Barbra Kruger’s potential influence on Tibor Kalman is apparent in the various Colors Magazine issues. The combination of typography and Kalman’s provocative use of confrontational imagery is what made the publication “ a magazine about the rest of the world.” For example, on the very first issue of Colors Magazine, to represent the “birth” of the publication, Kalman included an image of a doctor holding newborn baby with its umbilical cord still attached; he emphasized the baby crying by placing text in a radial pattern around the infant. Moreover, in the famous 1993 spring issue “RACE,” “about how race affects our lives and how racism can take many forms,” Kalman includes two nudes on the cover, where just enough text is used to cover up their genitals. The text reads: “Race, attitude, lies, truth, power, first dates, and sex.” While the subtitles function as censors on the cover, the photographs inside the magazine, however, are fully exposed and uncensored. Kalman is stripping people down to strictly race, and gender; according to Kalman, the images are a “way of showing the problem quickly and bluntly.” In fact, Kalman said that, “the idea that seems obvious to [him] is that everyone would become so intermarried that the whole notion of race would evolve to the point where there would be no races.” In the article titled “So, what’s the difference?,” Kalman juxtaposes images of various colored ears. He furthers this comparison by questioning the difference, “Brown skin? Black skin? White skin? ...Or Asian skin?” In the article, “What if…?,” Kalman included digitally altered images where he changed the race of celebrities and other well known public figures⎯ for example, he made Queen Elizabeth black. In both of these examples, Kalman brings the notion of confusing color with race to imply how society subconsciously classifies people by the color of their skin. Is there really confusion between color and race? Or is it ignorance and the need to classify people?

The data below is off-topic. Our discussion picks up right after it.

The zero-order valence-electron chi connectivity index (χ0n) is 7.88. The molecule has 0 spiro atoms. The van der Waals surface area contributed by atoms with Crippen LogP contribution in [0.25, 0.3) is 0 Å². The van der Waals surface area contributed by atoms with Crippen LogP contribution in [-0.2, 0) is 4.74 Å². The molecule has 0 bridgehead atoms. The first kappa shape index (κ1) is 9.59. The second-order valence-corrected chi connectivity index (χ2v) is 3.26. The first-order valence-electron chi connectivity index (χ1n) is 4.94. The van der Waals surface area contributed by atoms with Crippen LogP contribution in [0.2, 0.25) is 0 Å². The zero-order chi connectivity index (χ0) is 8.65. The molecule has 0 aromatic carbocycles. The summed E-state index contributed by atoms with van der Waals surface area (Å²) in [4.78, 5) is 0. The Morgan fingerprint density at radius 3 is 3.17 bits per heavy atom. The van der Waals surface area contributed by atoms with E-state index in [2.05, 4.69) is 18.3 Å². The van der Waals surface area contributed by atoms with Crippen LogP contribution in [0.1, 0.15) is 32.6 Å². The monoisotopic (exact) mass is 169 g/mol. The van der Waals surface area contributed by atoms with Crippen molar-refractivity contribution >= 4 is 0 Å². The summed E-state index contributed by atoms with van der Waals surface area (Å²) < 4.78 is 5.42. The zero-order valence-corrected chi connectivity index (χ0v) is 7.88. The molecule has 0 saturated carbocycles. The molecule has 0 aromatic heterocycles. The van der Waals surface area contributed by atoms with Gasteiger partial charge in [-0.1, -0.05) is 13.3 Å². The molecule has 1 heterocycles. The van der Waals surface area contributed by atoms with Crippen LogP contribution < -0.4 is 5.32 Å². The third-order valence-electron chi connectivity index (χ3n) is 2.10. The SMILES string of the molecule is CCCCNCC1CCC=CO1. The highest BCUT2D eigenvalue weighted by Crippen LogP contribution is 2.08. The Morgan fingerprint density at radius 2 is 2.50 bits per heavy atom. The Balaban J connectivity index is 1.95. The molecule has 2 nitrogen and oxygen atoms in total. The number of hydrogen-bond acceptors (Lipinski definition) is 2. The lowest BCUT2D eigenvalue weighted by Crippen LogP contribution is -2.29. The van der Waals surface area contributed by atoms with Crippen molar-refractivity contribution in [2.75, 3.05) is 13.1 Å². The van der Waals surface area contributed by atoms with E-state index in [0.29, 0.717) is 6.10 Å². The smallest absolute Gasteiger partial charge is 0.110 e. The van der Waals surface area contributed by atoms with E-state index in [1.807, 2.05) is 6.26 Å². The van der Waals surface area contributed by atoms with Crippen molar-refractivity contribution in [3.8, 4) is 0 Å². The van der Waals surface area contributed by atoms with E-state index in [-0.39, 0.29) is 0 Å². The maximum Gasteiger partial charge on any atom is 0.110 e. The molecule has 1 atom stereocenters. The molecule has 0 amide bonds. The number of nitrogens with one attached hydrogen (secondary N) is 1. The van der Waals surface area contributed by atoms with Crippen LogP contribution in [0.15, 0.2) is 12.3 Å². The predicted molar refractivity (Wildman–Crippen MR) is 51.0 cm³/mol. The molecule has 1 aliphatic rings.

Tibor Kalman’s work is not solely based on enlightening the public on current social issues. Kalman’s double sided-umbrella presents a different, somewhat playful side of Kalman. His design mimics a typical umbrella in form and color, but what differentiates it is an image of a cloudy sky located in its interior. The umbrella is often directly used as a symbol of Kalman’s perverse optimism; if it is raining, your perception is changed when a glimpse up reveals a cloudy, blue sky. Kalman, with this umbrella, further illustrates his undying optimism and sense of humor.
Using Tibor Kalman’s methodology, I chose to redesign McDonald’s value meal menu. I found a connection between a fast food restaurant and Kalman’s philosophy on vernacularism: serving food to the ordinary people. The difference lays in McDonald’s, as any other fast food chain, serving Americans unhealthy food. As a result, obesity—especially child obesity—has been a recent problem in America. Taking Kalman’s technique of educating society on current social issues, I redesigned a menu that revealed possible health risks that may be attained from the consumption of too much fast food. I also took unappetizing images of the value meals. Using another of Kalman’s methods, I secretly revealed the meals’ individual calorie, fat, and cholesterol content. Images of the value meal fries and drink combos were altered to read: large, extra-large, or an extra, extra large. The subtitle, “Choose your size,” causes the customer to question how large he or she will become after consuming an unhealthy meal. I also renamed all of the food. Instead of ordering a “Big Mac” a consumer would order a “Big H-Attack;” if a consumer wanted a “Quarter Pounder” he or she would order a “Quadruple Bi-pass.” The names all were either certain types of heart conditions, diseases, or procedures and were arranged in a circular pattern to highlight the images of the food. The value meals correlated to the new name of fast food restaurant, “Hearty Hut.” The dominant image in the menu composition is french-fries protruding form a bloody heart. If possible becoming obese was not enough to enlighten the consumer; I thought maybe the possibility of early death would.
“Of the two names that changed design in the ’80s and ’90s — Mac and Tibor — one changed the way we work, the other the way we think. The former is a tool, the latter was our conscience.” (AIGA) Kalman’ s work acts as historical documentation of society and culture during the two decades of the 1980s and 1990s. He used his work as a method of inspiring change in the minds of Americans, and helped redefine the way people think.
Hall, Peter. Bierut, Michael. Perverse Optimis.Tibor Kalman.1998.
Kalman, Maria. Peltason, Ruth. COLORS “Tibor Kalman: Issues 1-13.” Harry N. Abrams, Inc. 2002
Kalman, Tibor. Medalists. "Tibor Kalman:Provocateur. The American Institute of Graphic Arts.1999.http://www.aiga.org/content.cfm/medalist-tiborkalman